What I find really amazing in my job is the number of students who progress through their undergraduate and postgraduate careers without ever looking up the definition of key terms . . . like . . . essay, report, dissertation, thesis, degree, etc.  After all, in a system that is all about modules and overt “learning outcomes”, it is the results of these very outputs that determine the grades and qualifications of the students.  There are, unfortunately, no marks or grades for “inputs” such as turning up for lectures, answering questions and participating in seminars and practicals, or time spent in the library.


Good students might refer to a dictionary or course textbook to explore the definitions of key terminology in the question.  They might even try to find out what the “command” words in the question mean (e.g., outline, discuss, evaluate).


However, it is a pity that they do not explore what is really meant by the words “essay”, “thesis”, etc.  It is almost as if the students feel that they implicitly know what these things are.  And that’s a real pity . . . and a real worry!


So, when a student queries why they got 57% or 63% for their essay, wouldn’t it be tempting to say “sure isn’t that good for a piece of writing . . . that you didn’t know what was expected of you – that you really didn’t understand what is really entailed in the construction of an essay answer?”


If you don’t know the difference between an essay and a report, how can you expect to score well on the written submission?


The same is true for a thesis.


As with their undergraduate counterparts, I am constantly amazed by the number of doctoral students that I encounter who do not know what a thesis is.  By and large, the common response that I get is that a thesis is the “thing” that gets submitted at the end for examination – the ”book”, the chapters, etc.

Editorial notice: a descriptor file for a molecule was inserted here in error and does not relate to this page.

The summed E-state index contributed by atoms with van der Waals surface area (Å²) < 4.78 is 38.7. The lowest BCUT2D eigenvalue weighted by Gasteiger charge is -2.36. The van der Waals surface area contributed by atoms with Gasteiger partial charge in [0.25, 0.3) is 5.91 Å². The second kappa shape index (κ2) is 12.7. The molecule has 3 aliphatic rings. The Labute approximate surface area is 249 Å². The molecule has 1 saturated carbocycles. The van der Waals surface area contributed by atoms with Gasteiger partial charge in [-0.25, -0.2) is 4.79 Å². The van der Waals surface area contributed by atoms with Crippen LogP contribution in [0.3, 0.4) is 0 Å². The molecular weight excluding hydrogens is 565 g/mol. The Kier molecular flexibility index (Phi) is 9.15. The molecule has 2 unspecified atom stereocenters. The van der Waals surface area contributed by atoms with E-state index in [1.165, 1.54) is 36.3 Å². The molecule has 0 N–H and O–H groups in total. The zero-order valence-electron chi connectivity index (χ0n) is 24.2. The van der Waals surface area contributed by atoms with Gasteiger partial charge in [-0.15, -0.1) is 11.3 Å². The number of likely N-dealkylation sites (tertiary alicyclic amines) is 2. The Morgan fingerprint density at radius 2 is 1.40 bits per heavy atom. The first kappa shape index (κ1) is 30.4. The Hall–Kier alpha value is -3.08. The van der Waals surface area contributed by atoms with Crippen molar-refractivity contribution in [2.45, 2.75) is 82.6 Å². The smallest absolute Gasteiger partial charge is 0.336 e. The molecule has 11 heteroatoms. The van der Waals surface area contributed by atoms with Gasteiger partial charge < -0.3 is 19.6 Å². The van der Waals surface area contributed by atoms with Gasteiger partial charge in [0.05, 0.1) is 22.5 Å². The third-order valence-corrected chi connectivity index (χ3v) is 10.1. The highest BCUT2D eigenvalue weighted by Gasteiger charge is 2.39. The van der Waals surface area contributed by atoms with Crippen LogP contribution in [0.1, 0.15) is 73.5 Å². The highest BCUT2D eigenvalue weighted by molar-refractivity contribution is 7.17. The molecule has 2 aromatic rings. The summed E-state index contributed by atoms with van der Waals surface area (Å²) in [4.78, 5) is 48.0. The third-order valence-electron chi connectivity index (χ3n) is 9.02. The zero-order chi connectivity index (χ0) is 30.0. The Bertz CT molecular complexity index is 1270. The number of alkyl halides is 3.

This is much more serious – and embarrassing – when you pose this question to a student in their viva voce examination.


How can you “defend” your thesis if you dont know what a thesis is?  After all, a viva voce is a spoken examination in which the thesis has been presented for examination – and importantly – involves the “public defence” of the thesis.



This begs the obvious question – what do we mean by the word “thesis”?  What do you think?



l have a similar question in relation to “degree”.  With the help of TCD, the following might be of interest to you in learning about what is meant by “degree”.  Interestingly, this information is printed on a pamphlet and left on everyone’s seat at Commencements (i.e., graduation) – probably so that family, friends, and supporters in the audience can read about what a degree and the ceremony is all about.


Wouldnt it be interesting to give this type of information to the students too . . . at the time of registration for their studies . . . and not on graduation day?



So, with the help of TCD:



In Medieval universities one of the main methods used to advance learning and understanding, especially in theology and philosophy, was disputation, which consisted in the formal debate of a proposed thesis known as the Question (“quaestio” in Latin).


The role which members of the University could perform in such disputations depended on their degree status.  Bachelors in Arts were permitted to counter an argument (“reply to the question”).  Masters in Arts could propose a question – the Latin formula for their degree includes the words “ad incipiendum” which means “to initiate”.  Only Doctors or Professors could “moderate”, i.e, chair, or preside over the debate.  The award of a degree signified a step from one level of responsibility to another in the disputation.  The recipient commenced a higher role in the search for knowledge and understanding.


So we speak of the degree-giving ceremony as Commencements and, more recently, of students being commenced.  Commencements is an ancient term which came to Dublin University through its founding scholars, most of whom were graduates of Cambridge University, in the late 16th century.  The terms “Moderatorships” for honors degrees in arts, and “Moderators” for those who receive honors degrees also derive from the Medieval disputation but were not used here until courses for honor degrees began in the 19th century.






So, there it is then!



l guess it’s important to know what small, but important, “words” are.



Conor  🙂




Posted on 2nd October, 2015.  Copyright Conor Mc Guckin